Freshman Amri Rigby puts words into action
Meet the freshman faces of 2014: Amri Rigby
Amri Rigby believes in the power of words.
Whether he’s preaching before a congregation, writing poetry or performing on stage, Rigby has seen his world moved by the magic of effective communication. But make no mistake; it wasn’t just words that got him into USC Jimmy Iovine and Andre Young Academy for Arts, Technology and the Business of Innovation.
This semester Rigby will be one of only 31 students who make up the inaugural class of the Iovine and Young Academy after a fiercely competitive admissions process that drew applicants from across the globe.
A disruptive innovator
Conceived as a collaborative environment that brings multidisciplinary students, instructors and professional mentors together, the USC Iovine and Young Academy offers an integrated, four-year course of study that combines art, design, engineering, computer science, business and venture management.
“If I could make a major, it would be this,” said Rigby, eager to start. It’s a fully immersive experience where he’ll acquire the skills to move an idea from concept to creation and implementation. By his senior year, he’ll present a completed prototype of his project.
As part of the admission process, he had to submit a one-minute video that illustrated an original idea and showcased his potential for being a disruptive innovator. Rigby created the Parent Decoder, a device that offers teenagers a guide to the occasionally bewildering syntax of parent-talk, helping teens and parents communicate more smoothly. “It’s like your own personal life coach, teaching you how to communicate with your parents – what to say when you want to go to a dance but your grades are bad and your room isn’t clean. It’s very useful.”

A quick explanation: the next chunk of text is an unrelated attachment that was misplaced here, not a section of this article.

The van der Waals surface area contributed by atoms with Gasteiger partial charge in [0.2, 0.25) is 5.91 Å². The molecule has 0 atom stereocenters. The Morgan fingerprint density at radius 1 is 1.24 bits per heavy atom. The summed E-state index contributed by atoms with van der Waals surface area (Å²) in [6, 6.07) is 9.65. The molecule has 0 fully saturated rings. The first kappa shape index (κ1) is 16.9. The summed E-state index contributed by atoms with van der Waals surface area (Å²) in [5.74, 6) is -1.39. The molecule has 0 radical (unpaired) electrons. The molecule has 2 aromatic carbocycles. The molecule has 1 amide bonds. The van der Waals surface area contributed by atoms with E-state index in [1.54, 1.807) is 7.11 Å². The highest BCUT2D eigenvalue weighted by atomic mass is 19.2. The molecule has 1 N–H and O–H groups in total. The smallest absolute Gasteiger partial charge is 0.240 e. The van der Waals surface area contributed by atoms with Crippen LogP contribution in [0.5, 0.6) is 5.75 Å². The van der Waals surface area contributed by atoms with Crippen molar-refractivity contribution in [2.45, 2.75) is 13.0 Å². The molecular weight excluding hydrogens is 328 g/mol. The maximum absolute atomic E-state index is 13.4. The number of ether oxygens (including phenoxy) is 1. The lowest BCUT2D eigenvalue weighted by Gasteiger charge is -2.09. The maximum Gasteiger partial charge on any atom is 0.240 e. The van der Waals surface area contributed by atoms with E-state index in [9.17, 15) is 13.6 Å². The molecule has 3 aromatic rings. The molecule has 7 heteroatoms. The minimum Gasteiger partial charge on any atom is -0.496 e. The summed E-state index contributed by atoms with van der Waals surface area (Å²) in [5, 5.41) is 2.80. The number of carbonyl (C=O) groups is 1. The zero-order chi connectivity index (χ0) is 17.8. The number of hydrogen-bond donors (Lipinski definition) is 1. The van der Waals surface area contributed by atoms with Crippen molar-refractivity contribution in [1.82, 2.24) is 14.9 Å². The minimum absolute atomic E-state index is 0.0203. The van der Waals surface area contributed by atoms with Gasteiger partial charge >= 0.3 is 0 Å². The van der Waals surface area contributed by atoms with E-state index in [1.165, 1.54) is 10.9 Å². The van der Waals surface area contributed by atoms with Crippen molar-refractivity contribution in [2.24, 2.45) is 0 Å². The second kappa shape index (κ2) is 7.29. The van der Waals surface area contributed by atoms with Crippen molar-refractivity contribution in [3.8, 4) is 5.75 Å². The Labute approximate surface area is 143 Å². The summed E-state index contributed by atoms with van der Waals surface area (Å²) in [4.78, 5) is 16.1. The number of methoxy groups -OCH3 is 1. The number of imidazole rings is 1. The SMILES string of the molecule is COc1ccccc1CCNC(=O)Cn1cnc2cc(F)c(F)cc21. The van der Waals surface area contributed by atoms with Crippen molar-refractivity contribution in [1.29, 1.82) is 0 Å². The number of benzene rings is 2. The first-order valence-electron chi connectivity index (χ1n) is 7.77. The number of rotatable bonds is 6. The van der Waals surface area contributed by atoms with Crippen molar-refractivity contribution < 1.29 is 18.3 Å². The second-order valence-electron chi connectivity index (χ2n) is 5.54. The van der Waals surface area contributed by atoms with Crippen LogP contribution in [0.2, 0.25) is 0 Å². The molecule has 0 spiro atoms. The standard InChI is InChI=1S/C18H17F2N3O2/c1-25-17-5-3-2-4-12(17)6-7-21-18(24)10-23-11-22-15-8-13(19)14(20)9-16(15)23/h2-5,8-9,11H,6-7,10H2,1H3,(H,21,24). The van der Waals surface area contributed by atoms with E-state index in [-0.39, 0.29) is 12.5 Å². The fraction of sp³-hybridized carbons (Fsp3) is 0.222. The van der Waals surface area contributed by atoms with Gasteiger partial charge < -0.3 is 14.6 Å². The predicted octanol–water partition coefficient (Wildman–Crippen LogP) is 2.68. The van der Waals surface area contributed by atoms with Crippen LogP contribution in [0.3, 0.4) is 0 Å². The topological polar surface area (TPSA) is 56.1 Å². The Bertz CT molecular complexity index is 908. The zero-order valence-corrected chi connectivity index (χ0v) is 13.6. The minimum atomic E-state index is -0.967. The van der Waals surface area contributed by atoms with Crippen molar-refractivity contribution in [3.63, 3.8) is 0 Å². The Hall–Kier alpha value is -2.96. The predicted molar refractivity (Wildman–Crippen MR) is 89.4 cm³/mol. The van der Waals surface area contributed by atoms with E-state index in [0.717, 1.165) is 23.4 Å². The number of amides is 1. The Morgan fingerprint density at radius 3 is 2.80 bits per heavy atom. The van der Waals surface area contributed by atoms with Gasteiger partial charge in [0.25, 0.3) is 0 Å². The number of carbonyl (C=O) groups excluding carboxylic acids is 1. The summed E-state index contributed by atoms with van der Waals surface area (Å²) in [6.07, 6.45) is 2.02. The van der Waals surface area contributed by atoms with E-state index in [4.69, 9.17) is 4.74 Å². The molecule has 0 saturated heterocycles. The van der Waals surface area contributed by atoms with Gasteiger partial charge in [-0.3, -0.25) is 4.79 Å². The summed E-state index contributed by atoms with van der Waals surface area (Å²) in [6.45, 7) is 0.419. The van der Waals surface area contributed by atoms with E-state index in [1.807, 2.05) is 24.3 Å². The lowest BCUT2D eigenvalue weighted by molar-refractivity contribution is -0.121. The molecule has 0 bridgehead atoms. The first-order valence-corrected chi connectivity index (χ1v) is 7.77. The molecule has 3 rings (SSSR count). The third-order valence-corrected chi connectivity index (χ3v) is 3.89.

At the USC Iovine and Young Academy, he plans to take ideas like this to the next level. “I want to ask questions, experience the power of teams, and find creative solutions to problems,” he said. “I want to ask ‘Why not’? And I want to find out what my ‘why’ is? Ultimately, I think USC will make me a better leader.”
A leader by example
From a young age, Rigby learned that to lead by example is to lead with power. He was raised by his mother, who poured so much of herself in her son that he still refers to her as “my inspiration.” At 12, he moved from Georgia to Florida to live with Dad, he said, because “I wanted to learn what it was to be man from my father.”
He attended lower-performing, ethnically diverse schools where he embraced change and started growing as a leader in the International Baccalaureate Program. After he returned to Atlanta for high school, Rigby took advantage of A Better Chance — which helps minority students attend private schools — and served as a group leader for 230 students. He exemplified change for his classmates by enrolling in a rigorous prep school, Woodward Academy.
“I wanted to lead with my character, to embody the change I wanted to see in them,” he said. He later joined the Fellowship of Christian Athletes, turning a lethargic religious meeting into a dynamic place of worship. This opened the doors for him to preach at a local church in Atlanta, a city with a historical legacy of inspirational sermons with the power to change destinies.
“Preaching is an art,” Rigby offers. “To see people sit a little taller in their seats after hearing a message of hope, it’s a heightened reality.”
This year, though, you’ll most likely see Rigby not at the pulpit, but in what’s called the Garage – the program’s creative lab for prototyping technologies – where he’ll be busy pursuing his degree in innovative disruption.
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